For individuals, the 2022 AMT starts to phase out at $539,900. It phases out for married filing jointly couples at $1,079,800.

Personal exemption 

The personal exemption was eliminated in the Tax Cuts and Jobs Act. This hasn’t changed for 2022, so the exemption remains at 0.

Gift tax exclusion

For 2022, the annual gift tax exclusions will increase to $16,000 from the 2021 limit of $15,000. This means that you can gift up to $16,000 to any recipient without having to pay the gift tax.

Federal estate tax exemption

The federal estate tax exemption has also increased over the 2021 limit. For 2022, it’s $12.06 million per person (up from $11.7 million) or $24.12 million for a married couple.

 

“Kiddie tax”

The so-called “kiddie tax” relates to a child’s (under age 19, or a college student under age 24) unearned income, such as interest, inherited IRA distributions, and taxable scholarships. This sort of income is taxed at the parent’s marginal tax rate.

For dependent children who file their own return, the 2022 standard deduction is at most the greater of 1) $1,150 or 2) the sum of $400 and the individual’s earned income. A child who only has unearned income and whose gross income is between $1,150 and $11,500 may choose not to file their own return but instead to have their income included on their parent’s tax return. 

Credits and deductions 

There are many credits and deductions in the tax code, so it’s important to read through everything or work with a CPA to make sure you are getting everything you’re eligible for. Here are some highlights of the most common deductions and credits for 2022.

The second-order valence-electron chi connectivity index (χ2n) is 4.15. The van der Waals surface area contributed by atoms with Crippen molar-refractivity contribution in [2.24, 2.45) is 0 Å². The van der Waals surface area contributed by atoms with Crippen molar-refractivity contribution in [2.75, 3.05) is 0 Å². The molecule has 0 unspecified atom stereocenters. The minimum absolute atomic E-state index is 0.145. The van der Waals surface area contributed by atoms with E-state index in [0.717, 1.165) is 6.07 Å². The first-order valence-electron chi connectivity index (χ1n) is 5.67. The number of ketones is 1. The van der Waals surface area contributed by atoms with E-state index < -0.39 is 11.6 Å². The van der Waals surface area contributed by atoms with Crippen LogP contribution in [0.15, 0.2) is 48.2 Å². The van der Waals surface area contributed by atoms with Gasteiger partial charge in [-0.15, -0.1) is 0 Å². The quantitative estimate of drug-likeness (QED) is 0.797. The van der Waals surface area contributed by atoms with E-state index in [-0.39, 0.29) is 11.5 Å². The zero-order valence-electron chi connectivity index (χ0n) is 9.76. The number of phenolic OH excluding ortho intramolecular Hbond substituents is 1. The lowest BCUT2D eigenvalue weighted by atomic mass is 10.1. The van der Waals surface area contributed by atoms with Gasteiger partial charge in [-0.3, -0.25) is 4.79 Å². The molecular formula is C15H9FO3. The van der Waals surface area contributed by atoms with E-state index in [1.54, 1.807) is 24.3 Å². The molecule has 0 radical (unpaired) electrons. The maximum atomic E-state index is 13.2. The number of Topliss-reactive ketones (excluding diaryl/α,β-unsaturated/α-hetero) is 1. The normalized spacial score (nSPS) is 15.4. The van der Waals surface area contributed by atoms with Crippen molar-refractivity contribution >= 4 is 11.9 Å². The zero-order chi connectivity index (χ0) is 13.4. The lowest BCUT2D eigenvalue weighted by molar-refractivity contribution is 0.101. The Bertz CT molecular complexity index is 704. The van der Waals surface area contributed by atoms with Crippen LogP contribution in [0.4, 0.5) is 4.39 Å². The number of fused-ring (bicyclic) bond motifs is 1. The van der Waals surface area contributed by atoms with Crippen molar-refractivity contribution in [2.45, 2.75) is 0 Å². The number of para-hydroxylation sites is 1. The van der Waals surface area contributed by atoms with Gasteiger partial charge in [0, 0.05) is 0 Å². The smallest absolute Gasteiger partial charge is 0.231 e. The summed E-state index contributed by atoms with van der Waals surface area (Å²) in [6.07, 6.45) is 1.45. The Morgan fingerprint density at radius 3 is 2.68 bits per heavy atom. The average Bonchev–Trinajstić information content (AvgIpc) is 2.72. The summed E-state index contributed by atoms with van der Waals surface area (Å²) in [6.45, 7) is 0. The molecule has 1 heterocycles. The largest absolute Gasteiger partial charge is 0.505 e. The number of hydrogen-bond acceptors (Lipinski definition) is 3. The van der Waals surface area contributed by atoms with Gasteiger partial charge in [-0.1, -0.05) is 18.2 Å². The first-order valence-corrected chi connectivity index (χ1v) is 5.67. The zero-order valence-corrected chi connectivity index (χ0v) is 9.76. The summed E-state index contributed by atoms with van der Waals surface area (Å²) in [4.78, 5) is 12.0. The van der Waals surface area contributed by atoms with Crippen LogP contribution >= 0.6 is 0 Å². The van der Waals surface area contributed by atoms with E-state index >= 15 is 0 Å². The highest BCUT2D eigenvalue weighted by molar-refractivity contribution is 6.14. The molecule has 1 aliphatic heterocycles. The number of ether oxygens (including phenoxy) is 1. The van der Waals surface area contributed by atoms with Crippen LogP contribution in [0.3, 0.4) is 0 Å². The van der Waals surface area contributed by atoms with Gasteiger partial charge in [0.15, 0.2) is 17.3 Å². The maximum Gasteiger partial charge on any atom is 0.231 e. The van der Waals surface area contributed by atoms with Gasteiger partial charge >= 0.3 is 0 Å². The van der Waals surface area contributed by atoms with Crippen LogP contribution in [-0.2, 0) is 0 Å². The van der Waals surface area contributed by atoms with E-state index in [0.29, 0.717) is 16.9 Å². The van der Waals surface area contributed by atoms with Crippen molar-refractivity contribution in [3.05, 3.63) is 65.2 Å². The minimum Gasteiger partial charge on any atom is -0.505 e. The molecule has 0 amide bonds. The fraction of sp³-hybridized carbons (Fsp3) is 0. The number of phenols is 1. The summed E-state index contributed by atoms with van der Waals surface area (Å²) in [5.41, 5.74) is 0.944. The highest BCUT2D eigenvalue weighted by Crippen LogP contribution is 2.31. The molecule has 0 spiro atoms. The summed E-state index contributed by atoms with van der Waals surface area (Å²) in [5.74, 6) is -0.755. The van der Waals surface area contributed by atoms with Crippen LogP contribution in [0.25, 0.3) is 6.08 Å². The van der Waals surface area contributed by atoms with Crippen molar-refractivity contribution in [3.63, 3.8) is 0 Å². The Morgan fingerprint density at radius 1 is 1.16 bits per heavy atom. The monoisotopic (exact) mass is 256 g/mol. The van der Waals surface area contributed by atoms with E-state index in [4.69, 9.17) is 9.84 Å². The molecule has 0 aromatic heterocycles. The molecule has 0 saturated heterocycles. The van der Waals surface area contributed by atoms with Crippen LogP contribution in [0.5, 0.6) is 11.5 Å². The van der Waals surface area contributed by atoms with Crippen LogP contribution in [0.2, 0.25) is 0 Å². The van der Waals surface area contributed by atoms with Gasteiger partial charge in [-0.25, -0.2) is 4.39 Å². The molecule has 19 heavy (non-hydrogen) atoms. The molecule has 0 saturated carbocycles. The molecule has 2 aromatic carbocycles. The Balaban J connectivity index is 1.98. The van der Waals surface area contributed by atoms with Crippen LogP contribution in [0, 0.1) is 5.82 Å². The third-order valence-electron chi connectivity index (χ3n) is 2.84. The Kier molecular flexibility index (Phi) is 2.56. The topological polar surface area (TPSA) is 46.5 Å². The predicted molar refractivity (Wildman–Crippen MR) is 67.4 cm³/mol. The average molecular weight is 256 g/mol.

• Itemized deductions: No limit because the limitation was eliminated by the Tax Cuts and Jobs Act.
  • Student Loan Interest Deduction: This is a $2,500 deduction for interest paid on student loans. It starts to phase out depending on modified adjusted gross income (MAGI): $70,000 for individuals and $145,000 for married couples filing jointly.
  • Commuting benefits: The monthly limit for qualified transportation fringe benefits and for qualified parking is now up to $280.
  • Flexible Savings Accounts: The limit for 2022 FSA contributions is $2,850. 
  • Earned Income Tax Credit: The 2022 amount for qualifying individuals with three or more qualifying children is $6,935, which is slightly more than the 2021 amount: $6,728.

Plan ahead to avoid unpleasant tax surprises

The U.S. tax code is complicated, especially since there are changes to it every year. There may still be some changes to 2022 taxes depending on whether the government passes some of the infrastructure and budget bills it’s debating. The only things we know for sure right now are the inflation adjustments for income taxes.

Even if you hire a CPA to do your taxes, it’s a good idea to have a basic understanding of what your taxes will look like so you can plan ahead. You might want to change your retirement contributions or employer’s withholding amounts.

Having a comprehensive budget makes it much easier to plan for tax season. It sounds boring, but with our unique BudgetingBlocks™ system, you can easily visualize your money and decide where you want it to go. Simplify your financial conversations with your partner and add some fun to your money management.